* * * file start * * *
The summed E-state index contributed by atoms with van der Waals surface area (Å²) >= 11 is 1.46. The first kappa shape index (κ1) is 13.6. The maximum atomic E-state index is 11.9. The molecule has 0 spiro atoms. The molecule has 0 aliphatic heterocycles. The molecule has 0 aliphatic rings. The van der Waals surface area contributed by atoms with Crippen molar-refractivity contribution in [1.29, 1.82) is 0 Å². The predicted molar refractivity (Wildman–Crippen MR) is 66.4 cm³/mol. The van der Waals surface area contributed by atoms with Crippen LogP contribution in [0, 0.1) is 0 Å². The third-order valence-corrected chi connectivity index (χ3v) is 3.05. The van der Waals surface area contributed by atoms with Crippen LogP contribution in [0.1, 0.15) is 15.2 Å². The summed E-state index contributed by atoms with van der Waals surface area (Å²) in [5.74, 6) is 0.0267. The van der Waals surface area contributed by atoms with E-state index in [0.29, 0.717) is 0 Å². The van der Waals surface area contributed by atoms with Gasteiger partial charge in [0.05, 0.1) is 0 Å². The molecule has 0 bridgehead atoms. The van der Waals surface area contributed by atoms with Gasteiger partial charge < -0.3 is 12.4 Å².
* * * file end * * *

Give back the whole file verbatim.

The summed E-state index contributed by atoms with van der Waals surface area (Å²) >= 11 is 1.46. The first kappa shape index (κ1) is 13.6. The maximum atomic E-state index is 11.9. The molecule has 0 spiro atoms. The molecule has 0 aliphatic heterocycles. The molecule has 0 aliphatic rings. The van der Waals surface area contributed by atoms with Crippen molar-refractivity contribution in [1.29, 1.82) is 0 Å². The predicted molar refractivity (Wildman–Crippen MR) is 66.4 cm³/mol. The van der Waals surface area contributed by atoms with Crippen LogP contribution in [0, 0.1) is 0 Å². The third-order valence-corrected chi connectivity index (χ3v) is 3.05. The van der Waals surface area contributed by atoms with Crippen LogP contribution in [0.1, 0.15) is 15.2 Å². The summed E-state index contributed by atoms with van der Waals surface area (Å²) in [5.74, 6) is 0.0267. The van der Waals surface area contributed by atoms with E-state index in [0.29, 0.717) is 0 Å². The van der Waals surface area contributed by atoms with Gasteiger partial charge in [0.05, 0.1) is 0 Å². The molecule has 0 bridgehead atoms. The van der Waals surface area contributed by atoms with Gasteiger partial charge < -0.3 is 12.4 Å².